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Wednesday, 11 July, 2001, 15:39 GMT 16:39 UK
Farming's roots pushed back
Combine harvesters, BBC
Modern farming is based on 13 millennia of experience
By BBC News Online's Ivan Noble

Modern humans began farming centuries earlier than previously thought, a new study claims.

The transition from collecting wild grains to deliberately growing crops was one of the most dramatic changes in human history.

We began to imagine ourselves masters of the environment

Professor Gordon Hillman
"This was the other great change for humanity after the mastery of fire. We began to imagine ourselves masters of the environment," explained Professor Gordon Hillman of University College London, UK.

He and his colleagues spent 27 years looking at the remains of a settlement in modern Syria and now believe that the systematic cultivation of cereal crops had already begun around 13,000 years ago, 1-2,000 years earlier than previously thought.

27-year study

Professor Hillman believes the first farmers may have been a small community of hunter-gatherers originally tempted to settle in one place by good food growing wild.

"It was all very rosy for them. It was getting warmer and wetter and they had a food base so luxuriant that they were tempted to settle. But then suddenly things reversed," he told BBC News Online.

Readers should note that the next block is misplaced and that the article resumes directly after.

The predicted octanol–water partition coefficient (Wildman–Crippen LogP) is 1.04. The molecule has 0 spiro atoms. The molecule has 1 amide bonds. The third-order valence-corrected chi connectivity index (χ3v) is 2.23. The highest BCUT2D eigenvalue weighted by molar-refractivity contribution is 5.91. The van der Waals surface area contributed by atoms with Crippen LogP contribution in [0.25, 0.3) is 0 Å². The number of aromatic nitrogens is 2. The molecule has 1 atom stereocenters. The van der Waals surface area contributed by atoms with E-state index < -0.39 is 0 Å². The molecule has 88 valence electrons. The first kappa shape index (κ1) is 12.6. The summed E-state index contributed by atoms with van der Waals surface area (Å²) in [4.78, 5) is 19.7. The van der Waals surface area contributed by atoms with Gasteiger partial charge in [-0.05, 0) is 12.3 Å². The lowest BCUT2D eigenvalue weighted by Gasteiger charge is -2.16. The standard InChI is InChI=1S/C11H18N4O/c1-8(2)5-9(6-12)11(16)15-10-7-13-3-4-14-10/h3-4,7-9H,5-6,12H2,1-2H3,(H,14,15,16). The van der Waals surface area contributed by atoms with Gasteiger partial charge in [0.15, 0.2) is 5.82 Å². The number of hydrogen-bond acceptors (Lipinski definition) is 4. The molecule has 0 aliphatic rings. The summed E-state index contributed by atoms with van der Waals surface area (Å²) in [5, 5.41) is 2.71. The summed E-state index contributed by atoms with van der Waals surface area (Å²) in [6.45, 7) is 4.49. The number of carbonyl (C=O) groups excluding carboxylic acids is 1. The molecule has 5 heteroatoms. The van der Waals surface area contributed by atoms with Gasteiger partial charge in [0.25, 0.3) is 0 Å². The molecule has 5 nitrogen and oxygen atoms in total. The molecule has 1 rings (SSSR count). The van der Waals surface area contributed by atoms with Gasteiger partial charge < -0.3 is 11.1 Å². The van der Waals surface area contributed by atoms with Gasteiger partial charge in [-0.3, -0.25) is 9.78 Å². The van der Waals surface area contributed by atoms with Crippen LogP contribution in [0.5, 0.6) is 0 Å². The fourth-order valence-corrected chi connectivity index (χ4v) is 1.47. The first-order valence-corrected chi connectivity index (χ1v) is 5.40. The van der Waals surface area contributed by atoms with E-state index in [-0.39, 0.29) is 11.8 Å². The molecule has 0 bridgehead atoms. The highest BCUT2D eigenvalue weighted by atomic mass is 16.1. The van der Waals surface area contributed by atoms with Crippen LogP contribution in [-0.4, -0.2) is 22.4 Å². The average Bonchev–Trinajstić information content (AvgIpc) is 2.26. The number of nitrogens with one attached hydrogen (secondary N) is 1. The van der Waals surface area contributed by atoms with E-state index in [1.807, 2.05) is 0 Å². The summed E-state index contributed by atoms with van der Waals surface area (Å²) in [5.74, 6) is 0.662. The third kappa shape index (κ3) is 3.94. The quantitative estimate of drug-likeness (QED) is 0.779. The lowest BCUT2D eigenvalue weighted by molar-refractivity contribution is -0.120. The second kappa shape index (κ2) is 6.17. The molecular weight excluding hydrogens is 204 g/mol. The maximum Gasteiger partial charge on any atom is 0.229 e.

Farm scene in United States, AP
Farming was the most dramatic development since the mastery of fire
The weather suddenly began to get colder and drier, and the hunter-gatherers were faced with a choice: either move on and face the possible wrath of other hungry communities elsewhere or stay put and start farming.

They chose the latter, and as they did so, they changed the way that they harvested.

New technology

Instead of beating wild crops to release their grains, they began to uproot them or cut them down.

This change of approach favoured the survival of different types of crop, and within a short period, one of the things they had domesticated was what we now recognise as rye.

The change was probably not a deliberate policy on the part of the community, but rather a response to the worsening weather.

"We know from modern hunter-gatherers that they are usually reticent to make the change. Recent hunter-gatherers have resented Europeans coming to do just that, foreseeing some of the ecological damage that results," he said.

But in the end, the community prospered, reaching a strength of several thousand.

Flotation recovery

Professor Hillman and colleagues from Oxford University, UK, and Rochester Institute of Technology, US, explain their findings in the journal The Holocene.

They sifted through huge amounts of earth from the dig at Abu Hureyra to recover charred remnants of food.

"The only way this stuff survives is by being exposed to fire. Occasional scraps of food survive and we dunk the excavated earth in water. The little scraps float and we use a machine and a mesh to separate them out," he said.

The evidence from Abu Hureyra is the earliest start to farming so far found by researchers, but the group behind this latest discovery believes it will be backed up by other digs in the area, straddling the Tigris and Euphrates rivers, where the modern way of life began.

"We anticipate that equally early evidence of analogous events will eventually be recovered from other sites in the Fertile Crescent," they write.

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17 May 01 | Sci/Tech
Genetic roots of Europe
08 May 01 | Sci/Tech
Ancient farmers were goat-herders
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